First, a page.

1.5 If a patient's response to a weight loss medication is deemed effective (weight loss ≥ 5% of body weight at 3 mo) and safe, we recommend that the medication be continued. If deemed ineffective (weight loss < 5% at 3 mo) or if there are safety or tolerability issues at any time, we recommend that the medication be discontinued and alternative medications or referral for alternative treatment approaches be considered. (1|⊕⊕⊕⊕)
1.6 If medication for chronic obesity management is prescribed as adjunctive therapy to comprehensive lifestyle intervention, we suggest initiating therapy with dose escalation based on efficacy and tolerability to the recommended dose and not exceeding the upper approved dose boundaries. (2|⊕⊕⚪⚪)
1.7 In patients with T2DM who are overweight or obese, we suggest the use of antidiabetic medications that have additional actions to promote weight loss (such as glucagon-like peptide-1 [GLP-1] analogs or sodium-glucose-linked transporter-2 [SGLT-2] inhibitors), in addition to the first-line agent for T2DM and obesity, metformin. (2|⊕⊕⊕⚪)
1.8 In patients with cardiovascular disease who seek pharmacological treatment for weight loss, we suggest using medications that are not sympathomimetics such as lorcaserin and/or orlistat. (2|⊕⚪⚪⚪)
2.1 We recommend weight-losing and weight-neutral medications as first- and second-line agents in the management of a patient with T2DM who is overweight or obese. Clinicians should discuss possible weight effects of glucose-lowering medications with patients and consider the use of antihyperglycemic medications that are weight neutral or promote weight loss. (1|⊕⊕⊕⚪)
2.2 In obese patients with T2DM requiring insulin therapy, we suggest adding at least one of the following: metformin, pramlintide, or GLP-1 agonists to mitigate associated weight gain due to insulin. The first-line insulin for this type of patient should be basal insulin. This is preferable to using either insulin alone or insulin with sulfonylurea. We also suggest that the insulin therapy strategy be considered a preferential trial of basal insulin prior to premixed insulins or combination insulin therapy. (2|⊕⊕⊕⚪)
2.3 We recommend angiotensin-converting enzyme (ACE) inhibitors, angiotensin receptor blockers (ARBs), and calcium channel blockers rather than β-adrenergic blockers as first-line therapy for hypertension in patients with T2DM who are obese. (1|⊕⊕⊕⊕)
2.4 When antidepressant therapy is indicated, we recommend a shared decision-making process that provides patients with quantitative estimates of the expected weight effect of the antidepressant to make an informed decision about drug choice. Other factors that need to be taken into consideration include the expected length of treatment. (1|⊕⊕⊕⚪)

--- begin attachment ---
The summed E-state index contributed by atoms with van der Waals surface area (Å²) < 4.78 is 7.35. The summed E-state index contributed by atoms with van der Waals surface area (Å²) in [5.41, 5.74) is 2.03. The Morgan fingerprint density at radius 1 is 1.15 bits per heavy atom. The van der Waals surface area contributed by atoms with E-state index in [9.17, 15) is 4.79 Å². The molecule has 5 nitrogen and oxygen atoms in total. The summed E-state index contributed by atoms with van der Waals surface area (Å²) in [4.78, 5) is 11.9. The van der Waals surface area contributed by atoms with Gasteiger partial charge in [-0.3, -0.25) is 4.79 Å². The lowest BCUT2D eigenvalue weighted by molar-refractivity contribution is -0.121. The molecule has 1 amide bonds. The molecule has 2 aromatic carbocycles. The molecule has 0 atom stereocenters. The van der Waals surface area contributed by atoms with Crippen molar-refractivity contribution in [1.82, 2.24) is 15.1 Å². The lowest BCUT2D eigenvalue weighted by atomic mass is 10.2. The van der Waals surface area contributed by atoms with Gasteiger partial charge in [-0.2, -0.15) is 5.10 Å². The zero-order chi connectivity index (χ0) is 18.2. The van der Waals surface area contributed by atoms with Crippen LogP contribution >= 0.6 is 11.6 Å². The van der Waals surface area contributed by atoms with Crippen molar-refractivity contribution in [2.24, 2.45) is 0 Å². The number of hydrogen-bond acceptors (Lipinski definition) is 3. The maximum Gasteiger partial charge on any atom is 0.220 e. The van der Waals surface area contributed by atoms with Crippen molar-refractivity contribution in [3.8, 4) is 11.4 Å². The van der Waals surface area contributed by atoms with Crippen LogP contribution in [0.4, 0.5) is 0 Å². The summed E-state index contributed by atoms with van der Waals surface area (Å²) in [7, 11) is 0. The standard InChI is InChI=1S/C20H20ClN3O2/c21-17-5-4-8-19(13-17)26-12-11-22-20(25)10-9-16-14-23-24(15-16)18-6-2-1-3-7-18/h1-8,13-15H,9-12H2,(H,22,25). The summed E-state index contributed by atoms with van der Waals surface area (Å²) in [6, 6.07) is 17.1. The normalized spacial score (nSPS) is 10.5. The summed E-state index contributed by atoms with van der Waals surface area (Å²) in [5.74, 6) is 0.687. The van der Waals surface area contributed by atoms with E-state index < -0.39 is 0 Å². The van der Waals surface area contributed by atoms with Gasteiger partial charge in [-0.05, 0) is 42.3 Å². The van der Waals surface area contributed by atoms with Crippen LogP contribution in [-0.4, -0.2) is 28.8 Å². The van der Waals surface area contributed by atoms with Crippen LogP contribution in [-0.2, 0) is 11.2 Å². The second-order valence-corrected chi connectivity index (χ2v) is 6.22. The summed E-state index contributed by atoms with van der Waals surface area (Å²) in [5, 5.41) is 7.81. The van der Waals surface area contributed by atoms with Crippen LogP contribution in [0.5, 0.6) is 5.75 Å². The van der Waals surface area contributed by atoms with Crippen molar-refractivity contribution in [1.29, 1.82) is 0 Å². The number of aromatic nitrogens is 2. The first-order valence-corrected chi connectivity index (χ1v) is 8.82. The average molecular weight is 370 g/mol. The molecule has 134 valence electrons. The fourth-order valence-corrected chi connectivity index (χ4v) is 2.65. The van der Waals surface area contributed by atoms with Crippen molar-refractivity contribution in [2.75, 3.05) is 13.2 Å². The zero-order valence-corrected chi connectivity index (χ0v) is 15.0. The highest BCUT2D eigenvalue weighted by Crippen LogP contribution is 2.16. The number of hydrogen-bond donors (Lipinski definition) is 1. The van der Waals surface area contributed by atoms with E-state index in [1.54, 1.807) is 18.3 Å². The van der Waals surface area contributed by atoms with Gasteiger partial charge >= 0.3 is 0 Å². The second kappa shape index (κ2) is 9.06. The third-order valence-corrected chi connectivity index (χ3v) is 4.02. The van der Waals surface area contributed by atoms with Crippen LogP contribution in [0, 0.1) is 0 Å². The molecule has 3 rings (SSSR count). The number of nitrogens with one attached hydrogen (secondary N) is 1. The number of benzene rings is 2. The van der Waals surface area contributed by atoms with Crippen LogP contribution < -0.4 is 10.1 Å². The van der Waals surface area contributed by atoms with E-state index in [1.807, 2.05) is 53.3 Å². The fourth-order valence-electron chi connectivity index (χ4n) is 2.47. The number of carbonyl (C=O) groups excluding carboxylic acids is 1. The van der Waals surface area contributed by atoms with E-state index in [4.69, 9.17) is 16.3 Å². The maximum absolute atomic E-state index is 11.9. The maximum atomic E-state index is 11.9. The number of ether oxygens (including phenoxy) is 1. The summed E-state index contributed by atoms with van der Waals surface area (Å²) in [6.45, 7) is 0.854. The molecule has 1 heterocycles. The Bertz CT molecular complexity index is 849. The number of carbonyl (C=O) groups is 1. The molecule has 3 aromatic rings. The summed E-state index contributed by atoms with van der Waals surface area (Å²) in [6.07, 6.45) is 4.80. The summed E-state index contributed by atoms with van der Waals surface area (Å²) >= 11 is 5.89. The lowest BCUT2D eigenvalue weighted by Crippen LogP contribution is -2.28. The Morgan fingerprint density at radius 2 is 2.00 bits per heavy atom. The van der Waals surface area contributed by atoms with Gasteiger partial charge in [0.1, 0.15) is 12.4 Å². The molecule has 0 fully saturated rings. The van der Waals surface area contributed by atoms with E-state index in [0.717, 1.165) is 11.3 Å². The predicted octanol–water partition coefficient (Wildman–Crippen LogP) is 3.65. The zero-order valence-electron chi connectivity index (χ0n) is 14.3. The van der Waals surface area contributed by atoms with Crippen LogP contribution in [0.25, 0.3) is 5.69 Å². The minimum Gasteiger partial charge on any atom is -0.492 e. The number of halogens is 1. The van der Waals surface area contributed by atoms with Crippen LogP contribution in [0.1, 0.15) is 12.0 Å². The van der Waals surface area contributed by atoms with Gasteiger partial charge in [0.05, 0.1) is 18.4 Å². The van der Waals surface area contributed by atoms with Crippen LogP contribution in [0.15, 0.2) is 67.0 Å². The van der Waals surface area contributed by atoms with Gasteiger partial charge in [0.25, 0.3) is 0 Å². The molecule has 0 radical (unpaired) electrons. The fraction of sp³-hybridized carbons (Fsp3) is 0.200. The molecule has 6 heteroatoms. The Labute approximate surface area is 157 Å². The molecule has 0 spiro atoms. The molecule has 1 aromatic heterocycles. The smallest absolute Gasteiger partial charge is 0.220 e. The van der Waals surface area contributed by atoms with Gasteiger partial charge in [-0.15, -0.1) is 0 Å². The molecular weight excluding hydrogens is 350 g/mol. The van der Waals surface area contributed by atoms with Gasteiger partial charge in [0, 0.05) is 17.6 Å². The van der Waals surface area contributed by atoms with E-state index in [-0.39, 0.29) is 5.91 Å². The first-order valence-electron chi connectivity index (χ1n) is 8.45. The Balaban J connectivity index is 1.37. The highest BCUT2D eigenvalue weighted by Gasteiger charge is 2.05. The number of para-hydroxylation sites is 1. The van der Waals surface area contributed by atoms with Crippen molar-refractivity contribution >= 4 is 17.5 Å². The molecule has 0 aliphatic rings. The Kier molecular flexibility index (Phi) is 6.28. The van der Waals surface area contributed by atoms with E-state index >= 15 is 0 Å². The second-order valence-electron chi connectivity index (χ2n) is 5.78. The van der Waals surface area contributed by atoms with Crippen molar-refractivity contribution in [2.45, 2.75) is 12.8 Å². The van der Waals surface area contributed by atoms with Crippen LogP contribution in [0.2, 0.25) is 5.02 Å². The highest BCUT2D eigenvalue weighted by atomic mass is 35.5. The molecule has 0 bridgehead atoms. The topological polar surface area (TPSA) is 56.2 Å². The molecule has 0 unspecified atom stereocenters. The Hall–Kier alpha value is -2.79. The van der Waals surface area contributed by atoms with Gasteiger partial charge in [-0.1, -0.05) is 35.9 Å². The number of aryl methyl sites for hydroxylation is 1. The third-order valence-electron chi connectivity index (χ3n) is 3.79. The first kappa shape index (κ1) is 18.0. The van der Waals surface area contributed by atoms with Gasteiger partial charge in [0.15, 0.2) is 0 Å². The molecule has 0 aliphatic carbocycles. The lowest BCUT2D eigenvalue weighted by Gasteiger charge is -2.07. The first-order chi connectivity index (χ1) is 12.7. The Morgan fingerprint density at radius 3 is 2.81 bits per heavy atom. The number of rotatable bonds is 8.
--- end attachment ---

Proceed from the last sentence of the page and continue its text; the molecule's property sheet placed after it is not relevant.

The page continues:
2.5 We recommend using weight-neutral antipsychotic alternatives when clinically indicated, rather than those that cause weight gain, and the use of a shared decision-making process that provides patients with quantitative estimates of the expected weight effect of the alternative treatments to make an informed decision about drug choice. (1|⊕⊕⊕⚪)
2.6 We recommend considering weight gain potential in choosing an antiepileptic drug (AED) for any given patient, and the use of a shared decision-making process that provides patients with quantitative estimates of the expected weight effect of the drugs to make an informed decision about drug choice. (1|⊕⊕⊕⚪)
2.7 In women with a BMI > 27 kg/m2 with comorbidities or BMI > 30 kg/m2seeking contraception, we suggest oral contraceptives over injectable medications due to weight gain with injectables, provided that women are well-informed about the risks and benefits (ie, oral contraceptives are not contraindicated). (2|⊕⚪⚪⚪)
2.8 We suggest monitoring the weight and waist circumference of patients on antiretroviral therapy due to unavoidable weight gain, weight redistribution, and associated cardiovascular risk. (2|⊕⊕⊕⚪)
2.9 We suggest the use of nonsteroidal anti-inflammatory drugs and disease-modifying antirheumatic drugs when possible in patients with chronic inflammatory disease like rheumatoid arthritis because corticosteroids commonly produce weight gain. (2|⊕⊕⊕⚪)
2.10 We suggest the use of antihistamines with less central nervous system activity (less sedation) to limit weight gain. (2|⊕⊕⚪⚪)
3.1 We suggest against the off-label use of medications approved for other disease states for the sole purpose of producing weight loss. A trial of such therapy can be attempted in the context of research and by healthcare providers with expertise in weight management dealing with a well-informed patient. (Ungraded Best Practice Recommendation)